Vietnam Stock Market

The stock market culture of Vietnam may be in its infancy, but most analysts agree on its shining future potential. The Stock Trading Center in Ho Chi Minh City is only as old as the current century, but has already grown into an appreciable force in terms of providing funds for the government. The bond market of Vietnam has not only grown at a rapid pace, but has attracted international attention as well. Membership of the World Trade Organization will help Vietnam spread well beyond agriculture, though its fertile soils will always yield productive bounties. The economy of Vietnam is amongst the most attractive in the region, and the local stock market is certain to expand its presently small list of member companies.

The Vietnamese are an industrious people with frugal habits. Domestic savings are significant, and the country has a wide cropping base. Industrialization and the Service sector are still to become sizeable forces, but the scope is large and clear. Textiles have been a focus area for many entrepreneurs during the past few years, and there are many other sectors which will open up in the near future. The stock market has a key role to play in this transition, as the kind of fund requirements of private enterprise are optimal opportunities for investors. Clearly, early entrants in the stock market field will have advantages and prospects of superior returns. Many top financial bodies have eyed Vietnam with interest ever since its emergence from colonialism and strife, and the time is now ripe for the flood-gates of investment to open.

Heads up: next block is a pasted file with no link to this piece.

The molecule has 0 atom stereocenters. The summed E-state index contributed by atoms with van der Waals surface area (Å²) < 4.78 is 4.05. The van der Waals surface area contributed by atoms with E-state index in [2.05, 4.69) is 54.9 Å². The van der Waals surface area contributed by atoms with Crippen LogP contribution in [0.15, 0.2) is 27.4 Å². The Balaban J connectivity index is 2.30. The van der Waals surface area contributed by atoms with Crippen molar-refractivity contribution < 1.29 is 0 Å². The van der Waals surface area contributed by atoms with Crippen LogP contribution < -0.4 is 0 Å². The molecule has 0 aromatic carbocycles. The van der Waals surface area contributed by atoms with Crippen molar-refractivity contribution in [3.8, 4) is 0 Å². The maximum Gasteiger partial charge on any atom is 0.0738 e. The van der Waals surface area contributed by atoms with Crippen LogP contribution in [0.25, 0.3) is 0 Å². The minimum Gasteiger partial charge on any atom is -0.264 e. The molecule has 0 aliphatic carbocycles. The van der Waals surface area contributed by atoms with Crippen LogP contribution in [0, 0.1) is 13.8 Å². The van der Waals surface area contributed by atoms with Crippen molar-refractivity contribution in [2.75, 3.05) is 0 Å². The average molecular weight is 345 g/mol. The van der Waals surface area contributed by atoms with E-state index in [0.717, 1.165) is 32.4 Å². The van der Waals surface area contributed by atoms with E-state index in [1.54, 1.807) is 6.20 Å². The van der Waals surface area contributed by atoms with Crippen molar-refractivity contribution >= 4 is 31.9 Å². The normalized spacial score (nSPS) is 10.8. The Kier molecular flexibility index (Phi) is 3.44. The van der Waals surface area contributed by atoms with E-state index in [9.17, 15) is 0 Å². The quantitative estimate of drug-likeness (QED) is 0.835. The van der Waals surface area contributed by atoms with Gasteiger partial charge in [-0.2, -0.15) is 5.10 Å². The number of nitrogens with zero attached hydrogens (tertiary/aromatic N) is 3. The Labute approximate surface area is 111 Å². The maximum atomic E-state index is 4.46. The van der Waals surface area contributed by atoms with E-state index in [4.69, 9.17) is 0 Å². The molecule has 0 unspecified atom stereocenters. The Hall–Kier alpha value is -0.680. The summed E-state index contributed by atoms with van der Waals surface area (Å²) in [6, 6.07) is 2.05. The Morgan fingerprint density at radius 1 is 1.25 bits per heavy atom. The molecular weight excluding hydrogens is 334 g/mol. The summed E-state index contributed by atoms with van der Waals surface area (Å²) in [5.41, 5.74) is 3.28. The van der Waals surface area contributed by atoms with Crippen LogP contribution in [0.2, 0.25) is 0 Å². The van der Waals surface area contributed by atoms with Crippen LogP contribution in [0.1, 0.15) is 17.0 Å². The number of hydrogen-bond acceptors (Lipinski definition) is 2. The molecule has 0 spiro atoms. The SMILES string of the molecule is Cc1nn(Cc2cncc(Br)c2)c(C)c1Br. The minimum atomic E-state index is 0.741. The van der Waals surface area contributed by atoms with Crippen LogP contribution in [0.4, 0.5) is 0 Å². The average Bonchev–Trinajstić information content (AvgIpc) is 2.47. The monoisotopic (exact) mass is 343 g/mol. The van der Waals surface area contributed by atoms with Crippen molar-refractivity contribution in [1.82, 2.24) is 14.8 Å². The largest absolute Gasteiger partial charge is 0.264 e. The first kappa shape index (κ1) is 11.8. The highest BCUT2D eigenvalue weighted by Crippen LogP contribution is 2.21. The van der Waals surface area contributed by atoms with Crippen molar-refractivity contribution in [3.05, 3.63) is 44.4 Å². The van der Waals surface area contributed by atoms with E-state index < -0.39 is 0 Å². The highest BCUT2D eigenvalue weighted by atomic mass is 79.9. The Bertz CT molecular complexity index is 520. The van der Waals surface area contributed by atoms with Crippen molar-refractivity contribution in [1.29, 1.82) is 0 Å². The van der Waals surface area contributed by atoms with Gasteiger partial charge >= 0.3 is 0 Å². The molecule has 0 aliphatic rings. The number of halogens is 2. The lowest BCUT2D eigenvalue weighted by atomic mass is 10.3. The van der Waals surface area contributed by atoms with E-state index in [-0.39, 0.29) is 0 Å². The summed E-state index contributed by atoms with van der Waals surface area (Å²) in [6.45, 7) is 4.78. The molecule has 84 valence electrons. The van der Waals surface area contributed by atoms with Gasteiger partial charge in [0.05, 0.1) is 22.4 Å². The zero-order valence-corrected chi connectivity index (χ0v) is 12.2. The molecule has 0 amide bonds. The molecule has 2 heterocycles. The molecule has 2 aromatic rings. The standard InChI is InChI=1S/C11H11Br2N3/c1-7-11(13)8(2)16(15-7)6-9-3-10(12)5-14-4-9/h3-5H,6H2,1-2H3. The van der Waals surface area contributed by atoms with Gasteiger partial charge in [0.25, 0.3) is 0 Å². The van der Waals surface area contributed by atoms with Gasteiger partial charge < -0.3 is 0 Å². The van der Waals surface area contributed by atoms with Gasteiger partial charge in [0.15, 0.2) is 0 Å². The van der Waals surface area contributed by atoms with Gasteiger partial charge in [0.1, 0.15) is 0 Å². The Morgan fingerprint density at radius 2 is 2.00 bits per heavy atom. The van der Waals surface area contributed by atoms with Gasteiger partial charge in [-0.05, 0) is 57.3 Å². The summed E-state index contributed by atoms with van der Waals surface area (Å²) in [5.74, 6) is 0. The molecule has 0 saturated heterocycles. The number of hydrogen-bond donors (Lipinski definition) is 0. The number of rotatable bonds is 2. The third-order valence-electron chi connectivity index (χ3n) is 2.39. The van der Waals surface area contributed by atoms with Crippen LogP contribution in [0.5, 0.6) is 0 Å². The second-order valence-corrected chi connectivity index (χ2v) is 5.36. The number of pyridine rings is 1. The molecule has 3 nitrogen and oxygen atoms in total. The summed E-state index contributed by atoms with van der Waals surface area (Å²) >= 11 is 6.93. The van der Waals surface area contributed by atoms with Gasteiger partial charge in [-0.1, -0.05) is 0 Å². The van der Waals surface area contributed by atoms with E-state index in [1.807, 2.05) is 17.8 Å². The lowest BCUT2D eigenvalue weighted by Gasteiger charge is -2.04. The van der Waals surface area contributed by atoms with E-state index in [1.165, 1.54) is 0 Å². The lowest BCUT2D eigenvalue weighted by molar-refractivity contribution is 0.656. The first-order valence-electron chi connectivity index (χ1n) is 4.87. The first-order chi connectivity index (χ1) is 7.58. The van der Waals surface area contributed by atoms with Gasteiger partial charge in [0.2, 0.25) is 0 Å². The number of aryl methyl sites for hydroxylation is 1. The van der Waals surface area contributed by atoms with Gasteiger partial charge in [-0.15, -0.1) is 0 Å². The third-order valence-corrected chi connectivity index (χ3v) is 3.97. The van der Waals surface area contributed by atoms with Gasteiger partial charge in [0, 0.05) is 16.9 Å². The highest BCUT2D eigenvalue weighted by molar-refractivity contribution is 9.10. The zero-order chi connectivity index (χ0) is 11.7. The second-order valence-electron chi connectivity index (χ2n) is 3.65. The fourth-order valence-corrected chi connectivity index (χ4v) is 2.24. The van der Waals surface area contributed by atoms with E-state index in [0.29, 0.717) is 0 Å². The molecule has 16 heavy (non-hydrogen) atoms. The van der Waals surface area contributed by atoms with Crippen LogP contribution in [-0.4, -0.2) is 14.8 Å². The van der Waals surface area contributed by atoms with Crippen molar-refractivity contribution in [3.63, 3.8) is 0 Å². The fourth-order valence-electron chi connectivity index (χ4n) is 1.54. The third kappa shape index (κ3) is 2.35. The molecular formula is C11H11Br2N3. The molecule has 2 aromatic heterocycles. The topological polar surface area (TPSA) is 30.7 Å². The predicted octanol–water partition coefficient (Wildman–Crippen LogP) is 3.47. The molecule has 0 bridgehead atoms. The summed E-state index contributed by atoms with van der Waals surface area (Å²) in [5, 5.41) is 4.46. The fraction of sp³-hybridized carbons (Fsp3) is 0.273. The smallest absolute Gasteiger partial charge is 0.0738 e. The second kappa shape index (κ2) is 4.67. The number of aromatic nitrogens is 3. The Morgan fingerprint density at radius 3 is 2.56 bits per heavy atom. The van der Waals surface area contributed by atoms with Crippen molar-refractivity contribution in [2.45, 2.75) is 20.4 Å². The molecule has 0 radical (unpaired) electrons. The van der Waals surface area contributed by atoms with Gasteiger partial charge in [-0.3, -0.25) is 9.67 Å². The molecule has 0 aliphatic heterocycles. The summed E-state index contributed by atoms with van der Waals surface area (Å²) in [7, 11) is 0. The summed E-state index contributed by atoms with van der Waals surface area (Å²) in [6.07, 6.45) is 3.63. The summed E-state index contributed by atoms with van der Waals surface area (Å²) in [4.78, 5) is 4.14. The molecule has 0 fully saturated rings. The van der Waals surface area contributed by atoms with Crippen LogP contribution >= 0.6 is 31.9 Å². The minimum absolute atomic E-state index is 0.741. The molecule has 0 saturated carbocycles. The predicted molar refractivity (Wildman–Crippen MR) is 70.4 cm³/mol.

Regulators in Vietnam have been notoriously bureaucratic, and stock market reform continues to be frustratingly slow even now. Fortunately, curbs on foreign capital participation have been eased gradually, and international players can look forward to better ownership and repatriation rights in due course. The stock market structure needs to be freed of government sponsorship, and the country has a long way to go in terms of electronic trading as well. However, the antiquated system of depositories for securities does work, and the potential of the country justifies the special efforts needed by global players to operate on the local stock market.

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